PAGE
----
In 2013, Google introduced its Chromecast- a media-streaming device that plugs into the HDMI port of a TV unit. Just last year, it launched its newest Chromecast in the form of the Chromecast 2 or Chromecast 2015.
In this time of innovation when anything and everything could be done through the power of the Internet and wireless connection, is it best to have your very own Chromecast 2015? Let’s find out with this review.
From its predecessor’s flash drive-look, it now presents a simple design using a puck-like appearance with a circumference roughly the size of can of soda. Its exact size is 2.04 x 2.04 x 0.53 inches, which can fit in the palm of your hand.
When plugged in, the device is hanging through the 3 to 4 cm cable that connects the HDMI socket to the device itself. If your HDMI port is located at the side of your TV unit and you’re into being organized and neat, then there’s a big chance that the hanging Chromecast 2015 would be an eye sore although this does not entirely affect the performance. On the other hand, the 3 to 4 cm cable could also allow flexibility, especially if the HDMI ports are positioned at the back of the TV unit with the power adapter placed in its side, too.
As mentioned above, the AC power adapter uses the microUSB input, which allows you to power Chromecast 2015 off your TV’s USB ports (if it has them).
For its price, the overall build of the Chromecast 2015 is said to be excellent. The main device is made of plastic while its HDMI connector and 3 to 4 cm USB and microUSB cable are rubberised, which are all well put together that aids in ease of use.
Chromecast 2015 comes in three distinct colors: black, coral, and lemonade, and this offer the options most users crave for these days.
Overall, while the device’s design appears to be well thought of, the varying ideas about its new puck-like appearance with to its 3 to 4 cm cable puts the current Chromecast at 4/5 for this aspect.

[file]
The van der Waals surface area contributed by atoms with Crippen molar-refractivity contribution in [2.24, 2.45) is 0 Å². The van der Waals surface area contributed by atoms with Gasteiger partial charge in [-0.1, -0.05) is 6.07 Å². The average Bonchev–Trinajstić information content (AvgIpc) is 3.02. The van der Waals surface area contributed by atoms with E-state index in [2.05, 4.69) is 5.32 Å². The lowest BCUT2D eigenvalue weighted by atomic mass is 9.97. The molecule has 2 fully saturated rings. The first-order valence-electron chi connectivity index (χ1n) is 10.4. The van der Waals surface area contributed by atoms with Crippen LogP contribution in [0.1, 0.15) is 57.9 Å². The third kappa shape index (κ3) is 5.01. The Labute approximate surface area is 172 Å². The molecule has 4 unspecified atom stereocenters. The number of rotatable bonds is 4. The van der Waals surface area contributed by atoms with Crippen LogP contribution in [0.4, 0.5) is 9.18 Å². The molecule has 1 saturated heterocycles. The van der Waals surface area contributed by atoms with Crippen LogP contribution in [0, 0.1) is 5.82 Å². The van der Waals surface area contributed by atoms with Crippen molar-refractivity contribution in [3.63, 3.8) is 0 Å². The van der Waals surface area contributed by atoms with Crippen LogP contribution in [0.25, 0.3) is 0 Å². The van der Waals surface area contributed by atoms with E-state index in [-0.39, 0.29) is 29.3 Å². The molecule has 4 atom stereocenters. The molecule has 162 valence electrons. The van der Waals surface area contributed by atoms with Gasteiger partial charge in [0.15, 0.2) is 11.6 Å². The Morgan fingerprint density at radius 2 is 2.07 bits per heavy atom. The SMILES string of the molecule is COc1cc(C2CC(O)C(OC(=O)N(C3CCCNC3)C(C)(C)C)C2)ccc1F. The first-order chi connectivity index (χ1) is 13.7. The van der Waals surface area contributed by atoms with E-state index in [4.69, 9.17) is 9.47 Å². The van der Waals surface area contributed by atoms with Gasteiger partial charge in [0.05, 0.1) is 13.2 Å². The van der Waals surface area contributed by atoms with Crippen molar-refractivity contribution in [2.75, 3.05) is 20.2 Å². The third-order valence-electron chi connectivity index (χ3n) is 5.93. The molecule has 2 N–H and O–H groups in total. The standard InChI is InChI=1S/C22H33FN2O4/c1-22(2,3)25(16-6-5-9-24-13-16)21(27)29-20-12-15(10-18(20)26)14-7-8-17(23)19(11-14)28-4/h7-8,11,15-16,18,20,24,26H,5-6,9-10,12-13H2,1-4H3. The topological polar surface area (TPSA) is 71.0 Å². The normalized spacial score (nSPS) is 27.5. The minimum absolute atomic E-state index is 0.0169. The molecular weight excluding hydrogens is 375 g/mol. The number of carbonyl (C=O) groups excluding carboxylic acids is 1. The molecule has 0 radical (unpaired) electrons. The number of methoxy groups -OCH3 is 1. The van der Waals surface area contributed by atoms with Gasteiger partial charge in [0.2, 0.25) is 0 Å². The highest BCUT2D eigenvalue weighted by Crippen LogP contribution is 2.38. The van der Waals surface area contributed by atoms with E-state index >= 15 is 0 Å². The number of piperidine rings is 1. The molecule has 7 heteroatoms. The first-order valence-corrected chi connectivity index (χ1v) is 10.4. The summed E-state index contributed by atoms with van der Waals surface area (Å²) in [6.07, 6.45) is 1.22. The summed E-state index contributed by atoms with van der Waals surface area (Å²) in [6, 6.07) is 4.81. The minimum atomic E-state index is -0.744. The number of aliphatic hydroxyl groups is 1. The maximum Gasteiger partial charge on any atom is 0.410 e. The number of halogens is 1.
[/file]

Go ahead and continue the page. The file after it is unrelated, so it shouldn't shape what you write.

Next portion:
To fully use the Chromecast 2015, an Internet source, preferably via Wi-Fi router is needed. If you were using a good router, then you’d appreciate the device’s 802.11ac networks including the 5GHz frequency band (also on 802.11n). With these, a better range and connection speeds could be observed, which should translate into faster buffering and smoother playback. Others have suggested that to have the optimum connectivity, try using a wired Ethernet adapter that has the same microUSB port as the power input if using a router nearby.
Unfortunately, the device only has 256 MB of memory, which in this day and age is almost the same as nothing. Thus, only a couple of apps could be saved.
The networks used appear compelling, but the limited memory can’t be set aside. Thus, for the essentials, Chromecast 2015 gets 3/5.
Similar to its predecessor, using Chromecast 2015 is simple. Plug this into your TV’s HDMI port, connect to your home’s Wi-Fi network, and this should act as a portal for the content on your handheld devices to be seen or mirrored onto your TV. So, if you’re watching news in your mobile phone, this could be shown in the TV unit, too. This process is called “casting.”
By using the Chromecast 2015, handheld devices resources aren’t dominated by streaming tasks and battery life doesn’t take much of a hit.
Notably, the new Chromecast provides a better performance than its predecessor. For instance, videos are loading faster, and crashing is less, especially when using apps, such as Netflix and YouTube. Moreover, songs switch are done with less dead air while using music channels, such as Spotify.
All of these run off a simplified version of Google’s Chrome OS.
Given that it’s still simple to use and how it is now faster, Chromecast 2015 deserves 5/5 this time.
Chromecast 2015’s catalog of special features is next to nothing, but it has introduced a longer list of Google Cast–ready apps. These are the apps compatible with the device that can be installed in your handheld devices, which when used could be mirrored in the Chromecast 2015 (contents wise). Among the most notable Google Cast–ready apps are Allcast, Vudu and Crackle, Showtime and Showtime Anytime, Hulu, HBO Go and HBO Go Now, Watch ESPN, and Sling TV among others.
When talking about the price, Chromecast 2015 is way cheaper than its competitors. Amazon Fire TV and Fire TV Stick, Roku 3 and Roku Streaming Stick are sold at $99 while the new Apple TV is priced at $149.
In general, while Chromecast 2015 has minor issues with its new design, it is overall good. Yet, it still falls under the “basic” catergory for media-streaming devices, especially in terms of performance and features. But this is justifiably fine considering that it is sold only for $39. If you’re buying for the first time, you might want to try this, as this would be a good gateway to media-streaming devices. However, if your expectations is on the higher level when it comes to performance and features, then Chromecast 2015 may appear lacking for you. So is Chromecast 2015 worth it for you? Let me know in the comments section!